10 Haunting Pictures of Wild Animals at Night

A hidden camera sees animals on the move at night in a way the human eye cannot.

At dawn, after three nights of trying to capture a decent photo of elephants at a South African watering hole last July, Hungarian wildlife photographer Bence Máté was devastated to find the pachyderms had fished the flash for his expensive remote camera system out of its hide box and smashed it to smithereens.

Fearing the camera was next, he rebuilt the box, surrounded it by a bank of stones, and sprinkled chilli powder liberally all around. The elephants didn’t touch his gear again.

Since 2009, Máté had been working out the kinks in his remote-operated photo system for taking nighttime pictures of animals. On a short trip to Zimanga Game Reserve in Kwazulu Natal, South Africa, in 2015, he bagged several good images of hippos and water buffalo. Encouraged by his success, he returned in 2016 for a 35-day trip.

Over that month, he shot 50,000 digital frames and ended up with only 10 pictures he felt were usable—that is, where the moon wasn’t too bright, or where the animals that did show up were positioned just right. He got lucky when a lion and the reserve’s largest male elephant visited the pond—once each.

Captured in long exposures to include natural light from stars, moon, dawn, and dusk, Máté’s images reveal restless prey and taut, watchful predators. The occasionally blurred motion, he says, evokes a sense of how the mind might be aware of movement at night, but not truly perceive it.

Máté hopes his photographs bring home the importance of protecting nature, and give people a deeper view into the behaviour of animals that are seldom seen, even by the light of day.

Observing wild animals in close proximity, without binoculars, is extraordinary, says Máté. “Seeing them with your own eyes is a completely different feeling.”

While elephants are mainly active during the day, they tend to rest during the hottest hours, seeking food and water again into the evening. This bull elephant is the largest on Zimanga Game Reserve in South Africa.
PHOTOGRAPH BY BENCE MÁTÉ

In the midst of a drought gripping South Africa several years ago, a hippo visits a watering hole filled for the animals to slake their thirst. Máté was testing out a new custom remote-controlled camera system when he got this shot of the large land mammal, backlit by the remnants of the setting sun.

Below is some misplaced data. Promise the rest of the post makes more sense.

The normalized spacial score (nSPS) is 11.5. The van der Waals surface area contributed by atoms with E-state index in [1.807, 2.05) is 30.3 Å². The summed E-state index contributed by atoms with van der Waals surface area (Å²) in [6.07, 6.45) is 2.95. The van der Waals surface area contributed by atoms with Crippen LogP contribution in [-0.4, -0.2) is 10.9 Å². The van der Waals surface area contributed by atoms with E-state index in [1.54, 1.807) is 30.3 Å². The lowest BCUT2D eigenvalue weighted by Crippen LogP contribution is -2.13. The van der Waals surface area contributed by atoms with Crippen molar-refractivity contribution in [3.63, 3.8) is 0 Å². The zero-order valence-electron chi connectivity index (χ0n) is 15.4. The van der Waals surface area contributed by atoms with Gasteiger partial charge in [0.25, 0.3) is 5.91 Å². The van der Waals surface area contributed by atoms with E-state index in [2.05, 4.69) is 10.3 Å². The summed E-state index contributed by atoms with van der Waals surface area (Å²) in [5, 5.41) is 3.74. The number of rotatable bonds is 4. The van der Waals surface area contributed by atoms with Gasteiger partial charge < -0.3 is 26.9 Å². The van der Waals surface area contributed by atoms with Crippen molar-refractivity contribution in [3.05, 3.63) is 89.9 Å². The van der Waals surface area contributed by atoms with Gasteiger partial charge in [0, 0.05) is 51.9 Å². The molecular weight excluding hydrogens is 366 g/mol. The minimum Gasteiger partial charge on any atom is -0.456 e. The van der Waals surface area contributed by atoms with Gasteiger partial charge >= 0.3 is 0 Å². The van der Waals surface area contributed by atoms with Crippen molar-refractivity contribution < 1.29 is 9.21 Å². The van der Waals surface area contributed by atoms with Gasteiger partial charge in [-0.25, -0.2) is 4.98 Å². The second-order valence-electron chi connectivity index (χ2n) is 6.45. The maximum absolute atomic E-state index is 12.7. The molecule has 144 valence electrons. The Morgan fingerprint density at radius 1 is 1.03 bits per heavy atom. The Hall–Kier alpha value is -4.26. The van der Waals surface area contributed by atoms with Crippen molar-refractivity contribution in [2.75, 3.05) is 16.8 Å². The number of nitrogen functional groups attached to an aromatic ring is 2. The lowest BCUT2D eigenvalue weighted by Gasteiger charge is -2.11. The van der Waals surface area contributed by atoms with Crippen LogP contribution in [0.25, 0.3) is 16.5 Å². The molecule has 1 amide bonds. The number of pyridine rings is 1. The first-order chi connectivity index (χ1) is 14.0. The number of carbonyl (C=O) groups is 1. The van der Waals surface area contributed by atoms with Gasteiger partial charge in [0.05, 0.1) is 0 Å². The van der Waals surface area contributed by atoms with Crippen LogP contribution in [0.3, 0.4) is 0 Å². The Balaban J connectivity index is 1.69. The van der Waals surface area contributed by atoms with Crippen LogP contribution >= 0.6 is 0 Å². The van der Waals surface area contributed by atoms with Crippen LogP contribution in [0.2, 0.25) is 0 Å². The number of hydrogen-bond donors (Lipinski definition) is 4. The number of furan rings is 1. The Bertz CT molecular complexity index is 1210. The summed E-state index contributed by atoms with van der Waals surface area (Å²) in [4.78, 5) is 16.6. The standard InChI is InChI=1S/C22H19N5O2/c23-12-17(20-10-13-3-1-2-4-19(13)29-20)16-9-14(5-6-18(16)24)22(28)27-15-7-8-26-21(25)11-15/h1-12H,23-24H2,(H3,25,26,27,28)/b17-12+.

PHOTOGRAPH BY BENCE MÁTÉ

On the night of a full moon, Máté waited in a car to try and get a shot of animals under lunar light. Clouds came and stayed all night, clearing only near dawn as the moon sank to the horizon. As Máté prepared to leave, a water buffalo appeared. A warthog joined the frame as Máté followed quietly on foot to get the shot.
PHOTOGRAPH BY BENCE MÁTÉ

Probably startled by the sound of the clicking of the remote camera’s shutter, a lion pauses to investigate. The young male waited nearly half a minute before moving on, revealing a portrait of frozen concentration.
PHOTOGRAPH BY BENCE MÁTÉ

The light from nearby villages competes with the stars as water buffalo approach, drink from, and depart a watering station on Zimanga Game Reserve in South Africa.
PHOTOGRAPH BY BENCE MÁTÉ, NATIONAL GEOGRAPHIC YOUR SHOT

Fallow deer walk beneath silent skies in Hungary near Duna-Ipoly National Park. Foiled by clouds, too-bright moonlight, streaks left by aeroplane navigation lights, dead camera batteries, and no-shows by the deer, Máté finally captured this group after three years of attempts.
PHOTOGRAPH BY BENCE MÁTÉ

Many of Máté’s African wildlife portraits—including this one of zebras visiting a watering hole on a game reserve—were taken with a remotely operated system.
PHOTOGRAPH BY BENCE MÁTÉ

To take this photo of water buffalo visiting a watering hole at night, Máté put a remote-operated camera in a waterproof box near a drinking station and piled rocks on top of it. A series of images might be ruined by water splashes, or a fly crawling on the hide box’s protective window, or the weather changing—but getting “just one perfect photo” makes all the waiting and tinkering worthwhile, he says.
PHOTOGRAPH BY BENCE MÁTÉ

Máté prefers his subjects to be illuminated by whatever natural light is at hand—moonlight, starlight, or the glow of sunrise or sunset. But a quick pop of light from a flash helps bring the animals out of the shadows, like this group of blue herons at sunset in Kiskunsági National Park in Hungary.
PHOTOGRAPH BY BENCE MÁTÉ

Header Image: Illuminated by a burst of flash light, an elephant is accompanied by a distant zebra under a star-studded sky. Máté had to wait more than two weeks for this photo, taken at the Zimanga Game Reserve. PHOTOGRAPH BY BENCE MÁTÉ

 

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